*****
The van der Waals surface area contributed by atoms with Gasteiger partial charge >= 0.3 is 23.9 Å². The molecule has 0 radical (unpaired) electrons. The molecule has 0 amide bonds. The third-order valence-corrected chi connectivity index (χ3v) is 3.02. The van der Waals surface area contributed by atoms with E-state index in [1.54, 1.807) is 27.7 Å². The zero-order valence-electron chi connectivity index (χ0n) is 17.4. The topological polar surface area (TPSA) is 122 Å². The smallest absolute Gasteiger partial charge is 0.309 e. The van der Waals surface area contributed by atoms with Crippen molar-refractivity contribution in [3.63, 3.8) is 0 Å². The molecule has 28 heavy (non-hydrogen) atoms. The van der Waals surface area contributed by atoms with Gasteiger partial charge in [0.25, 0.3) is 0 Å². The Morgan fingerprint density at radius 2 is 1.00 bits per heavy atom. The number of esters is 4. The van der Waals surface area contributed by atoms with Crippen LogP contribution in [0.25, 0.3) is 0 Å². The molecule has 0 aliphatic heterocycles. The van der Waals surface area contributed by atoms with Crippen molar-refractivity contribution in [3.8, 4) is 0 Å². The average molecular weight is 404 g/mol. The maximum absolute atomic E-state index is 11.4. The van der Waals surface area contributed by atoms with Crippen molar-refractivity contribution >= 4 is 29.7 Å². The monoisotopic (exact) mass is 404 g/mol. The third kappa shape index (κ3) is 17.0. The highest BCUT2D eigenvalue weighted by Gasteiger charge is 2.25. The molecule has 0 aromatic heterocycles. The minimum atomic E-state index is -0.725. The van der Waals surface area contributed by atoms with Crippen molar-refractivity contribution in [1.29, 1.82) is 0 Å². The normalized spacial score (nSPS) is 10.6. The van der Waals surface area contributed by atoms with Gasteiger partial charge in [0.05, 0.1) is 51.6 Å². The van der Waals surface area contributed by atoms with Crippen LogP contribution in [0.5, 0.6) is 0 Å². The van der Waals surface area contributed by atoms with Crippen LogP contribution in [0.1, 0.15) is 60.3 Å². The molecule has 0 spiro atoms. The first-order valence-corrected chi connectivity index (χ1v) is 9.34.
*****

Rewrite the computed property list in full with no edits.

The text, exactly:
The van der Waals surface area contributed by atoms with Gasteiger partial charge >= 0.3 is 23.9 Å². The molecule has 0 radical (unpaired) electrons. The molecule has 0 amide bonds. The third-order valence-corrected chi connectivity index (χ3v) is 3.02. The van der Waals surface area contributed by atoms with E-state index in [1.54, 1.807) is 27.7 Å². The zero-order valence-electron chi connectivity index (χ0n) is 17.4. The topological polar surface area (TPSA) is 122 Å². The smallest absolute Gasteiger partial charge is 0.309 e. The van der Waals surface area contributed by atoms with Crippen molar-refractivity contribution in [3.63, 3.8) is 0 Å². The molecule has 28 heavy (non-hydrogen) atoms. The van der Waals surface area contributed by atoms with Gasteiger partial charge in [0.25, 0.3) is 0 Å². The Morgan fingerprint density at radius 2 is 1.00 bits per heavy atom. The number of esters is 4. The van der Waals surface area contributed by atoms with Crippen LogP contribution in [0.25, 0.3) is 0 Å². The molecule has 0 aliphatic heterocycles. The van der Waals surface area contributed by atoms with Crippen molar-refractivity contribution in [3.8, 4) is 0 Å². The average molecular weight is 404 g/mol. The maximum absolute atomic E-state index is 11.4. The van der Waals surface area contributed by atoms with Crippen molar-refractivity contribution >= 4 is 29.7 Å². The monoisotopic (exact) mass is 404 g/mol. The third kappa shape index (κ3) is 17.0. The highest BCUT2D eigenvalue weighted by Gasteiger charge is 2.25. The molecule has 0 aromatic heterocycles. The minimum atomic E-state index is -0.725. The van der Waals surface area contributed by atoms with Crippen molar-refractivity contribution in [1.29, 1.82) is 0 Å². The normalized spacial score (nSPS) is 10.6. The van der Waals surface area contributed by atoms with Gasteiger partial charge in [0.05, 0.1) is 51.6 Å². The van der Waals surface area contributed by atoms with Crippen LogP contribution in [0.5, 0.6) is 0 Å². The van der Waals surface area contributed by atoms with Crippen LogP contribution in [0.1, 0.15) is 60.3 Å². The molecule has 0 spiro atoms. The first-order valence-corrected chi connectivity index (χ1v) is 9.34.